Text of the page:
A bill to increase the U.S. Department of Education’s budget by more than $4 billion is headed to the floor of the House of Representatives.
On Wednesday the House appropriations committee approved legislation that would provide significant increases for grants aimed at disadvantaged students, after-school programming, and social-emotional learning on Wednesday. It’s the first time since 2010 that Democrats have controlled the appropriations process in the chamber, but their bill is very, very far from becoming the law of the land.
The committee approved the bill 30-23 and reported it to the full House. Democrats lauded the legislation for its increased support for child care, Head Start (which is part of the budget for the Department of Health and Human Services), and special education. Between K-12 and higher education, the bill would provide $75.9 billion to the Education Department for fiscal 2020, which begins Oct. 1. That would be a $4.4. billion increase, or a 6.2 percent hike over current spending. Trump had proposed cutting the department’s budget down to $64 billion.
“This bill invests in educating our children to ensure a brighter future, including by relieving many of the financial barriers for families,” said Rep. Nita Lowey, D-N.Y., the chairwoman of the House appropriations committee.
An amendment to the bill adopted Wednesday would increase career and technical education funding by $10 million, magnet school funding by $5 million, and special education funding by $5 million over the amounts in the original legislation.
Important reminder: The legislation hasn’t been approved by the full House yet. More importantly, the Senate, which is controlled by Republicans, will likely introduce a bill that’s different in several key respects. And Trump won’t look kindly on big increases for the Education Department. So that $4.4 billion increase could end up being a distant dream for House Democrats.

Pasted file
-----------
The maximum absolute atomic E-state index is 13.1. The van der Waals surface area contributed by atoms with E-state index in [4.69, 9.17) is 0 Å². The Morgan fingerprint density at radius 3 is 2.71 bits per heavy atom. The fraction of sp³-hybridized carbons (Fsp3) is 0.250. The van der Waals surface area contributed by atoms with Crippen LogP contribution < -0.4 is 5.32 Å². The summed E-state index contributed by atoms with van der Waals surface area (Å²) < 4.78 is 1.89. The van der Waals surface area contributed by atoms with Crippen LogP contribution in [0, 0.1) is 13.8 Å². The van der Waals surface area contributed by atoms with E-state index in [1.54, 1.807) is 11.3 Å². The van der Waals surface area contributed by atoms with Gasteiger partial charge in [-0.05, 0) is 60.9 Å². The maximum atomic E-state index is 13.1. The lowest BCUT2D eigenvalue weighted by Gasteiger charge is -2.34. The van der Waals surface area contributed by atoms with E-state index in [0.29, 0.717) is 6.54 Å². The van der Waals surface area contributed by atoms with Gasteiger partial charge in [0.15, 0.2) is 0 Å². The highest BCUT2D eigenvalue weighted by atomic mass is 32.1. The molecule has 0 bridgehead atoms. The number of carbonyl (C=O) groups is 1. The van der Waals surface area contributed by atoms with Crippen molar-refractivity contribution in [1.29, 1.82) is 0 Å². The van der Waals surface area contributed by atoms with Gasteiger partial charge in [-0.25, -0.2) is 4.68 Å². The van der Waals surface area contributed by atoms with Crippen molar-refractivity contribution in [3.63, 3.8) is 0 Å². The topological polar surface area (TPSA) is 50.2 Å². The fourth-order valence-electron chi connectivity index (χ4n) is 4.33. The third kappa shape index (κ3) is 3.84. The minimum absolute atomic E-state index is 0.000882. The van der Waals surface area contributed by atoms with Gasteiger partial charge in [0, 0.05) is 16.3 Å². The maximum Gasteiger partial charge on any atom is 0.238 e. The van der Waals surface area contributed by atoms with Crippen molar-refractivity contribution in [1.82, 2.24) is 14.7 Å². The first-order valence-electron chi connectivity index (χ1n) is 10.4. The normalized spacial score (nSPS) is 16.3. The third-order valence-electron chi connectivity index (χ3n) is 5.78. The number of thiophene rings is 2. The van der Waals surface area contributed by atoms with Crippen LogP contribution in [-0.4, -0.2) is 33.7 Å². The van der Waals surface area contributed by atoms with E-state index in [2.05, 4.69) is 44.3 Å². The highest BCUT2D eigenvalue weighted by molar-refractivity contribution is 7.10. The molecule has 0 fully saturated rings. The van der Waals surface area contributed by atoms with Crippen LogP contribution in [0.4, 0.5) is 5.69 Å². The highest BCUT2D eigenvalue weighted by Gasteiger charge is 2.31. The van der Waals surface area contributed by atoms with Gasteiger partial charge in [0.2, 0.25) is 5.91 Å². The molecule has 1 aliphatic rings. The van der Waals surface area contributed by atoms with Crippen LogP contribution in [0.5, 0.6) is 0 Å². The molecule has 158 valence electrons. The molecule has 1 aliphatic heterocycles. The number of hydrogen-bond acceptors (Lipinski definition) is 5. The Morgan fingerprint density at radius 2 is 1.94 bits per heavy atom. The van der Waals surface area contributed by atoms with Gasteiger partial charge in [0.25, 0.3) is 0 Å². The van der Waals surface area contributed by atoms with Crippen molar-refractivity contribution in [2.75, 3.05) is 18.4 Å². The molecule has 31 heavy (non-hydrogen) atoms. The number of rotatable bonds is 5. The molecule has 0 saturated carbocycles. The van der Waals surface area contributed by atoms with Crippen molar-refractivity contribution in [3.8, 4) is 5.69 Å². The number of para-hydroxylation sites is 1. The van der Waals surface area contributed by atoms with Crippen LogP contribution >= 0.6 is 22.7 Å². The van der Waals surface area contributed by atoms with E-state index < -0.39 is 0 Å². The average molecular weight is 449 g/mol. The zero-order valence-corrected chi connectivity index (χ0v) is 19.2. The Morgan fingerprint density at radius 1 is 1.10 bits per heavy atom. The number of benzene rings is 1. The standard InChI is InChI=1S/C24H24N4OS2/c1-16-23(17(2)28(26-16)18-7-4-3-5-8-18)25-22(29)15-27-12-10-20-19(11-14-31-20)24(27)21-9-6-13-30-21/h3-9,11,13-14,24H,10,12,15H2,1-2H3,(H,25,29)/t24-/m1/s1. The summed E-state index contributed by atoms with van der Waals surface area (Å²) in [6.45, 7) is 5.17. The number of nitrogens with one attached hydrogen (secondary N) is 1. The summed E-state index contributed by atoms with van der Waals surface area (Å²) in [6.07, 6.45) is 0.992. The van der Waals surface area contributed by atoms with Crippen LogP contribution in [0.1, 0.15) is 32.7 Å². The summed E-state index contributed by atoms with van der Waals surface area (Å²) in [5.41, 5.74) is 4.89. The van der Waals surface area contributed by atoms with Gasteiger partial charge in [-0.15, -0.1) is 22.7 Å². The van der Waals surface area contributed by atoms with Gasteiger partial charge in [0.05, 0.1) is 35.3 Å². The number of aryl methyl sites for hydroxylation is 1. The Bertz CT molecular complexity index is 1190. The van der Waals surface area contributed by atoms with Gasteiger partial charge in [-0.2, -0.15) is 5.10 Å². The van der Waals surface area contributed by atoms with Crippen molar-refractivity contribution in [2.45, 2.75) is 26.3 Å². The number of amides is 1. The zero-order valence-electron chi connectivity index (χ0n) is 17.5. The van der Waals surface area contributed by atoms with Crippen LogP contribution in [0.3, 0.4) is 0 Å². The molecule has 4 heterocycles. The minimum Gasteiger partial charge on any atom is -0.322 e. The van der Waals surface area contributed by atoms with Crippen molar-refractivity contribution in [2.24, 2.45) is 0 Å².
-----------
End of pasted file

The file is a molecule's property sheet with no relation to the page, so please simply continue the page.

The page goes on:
That was the primary message from Rep. Tom Cole, the subcommittee’s top Republican, on Wednesday.
Cole said that while he supported the bill’s increases for special education, Impact Aid, and other areas, he expressed concern that its overall funding increases would get vetoed by the president, leading to either sequestration (mandatory spending cuts), a continuing resolution on spending that would amount to a punt by Congress, or another government shutdown.
“None of these is an acceptable outcome,” Cole said.
Still, under the Trump adminstration, Education Department spending has crept up slightly.
School Safety in the Spotlight
Perhaps the most extensive discussion about education took place when a Republican congressman introduced and then withdrew an amendment to the bill regarding school safety. The amendment from Rep. Mario Diaz-Balart, R-Fla., would have allowed $1.3 billion in grants for student support and academic enrichement to be spent on things like bulletproof glass and alert systems at schools.
Diaz-Balart said his proposed amendment was “simple language that gives school districts the option ... to use these funds for security-hardening measures in schools.” But Rep. Rosa DeLauro, D-Conn., said she did not think statutory language would permit those grants under Title IV to be used on such school-hardening measures. (A parent whose son was killed at Marjory Stoneman Douglas High School in Parkland, Fla., criticized Democrats for “blocking” the language.) Democrats, however, said they were open to funding school-hardening measures in a separate appropriations bill.
In addition, the committee’s report on the bill directs DeVos to issue guidance clarifying that Title IV funding can’t be used to buy guns and arm teachers. The issue has become a huge point of contention between the department and Democrats. During a House hearing in March, Democrats revealed internal department communications that they said proved Secretary of Education Betsy DeVos had refused to clarify whether Title IV grants under the Every Student Succeeds Act could be used to arm teachers.
While Democrats want more money for several programs, they want $40 million less for federal charter school grants, a cut of nearly 10 percent to $400 million. The move symbolizes how opposition to charter schools has gained more traction in the Democratic Party recently, particular during the Trump administration, although some prominent Democrats continue to support them. By contrast, magnet schools would get $125 million in the bill, an $18 million increase from current funding.
Need a chart for the bill’s education funding numbers? Here you go:
Image: Rep. Rosa DeLauro, D-Conn., the chairwoman of the House subcommittee that overseas the U.S. Department of Education’s budget, speaks at a committee hearing on federal spending on Capitol Hill on May 8, 2019.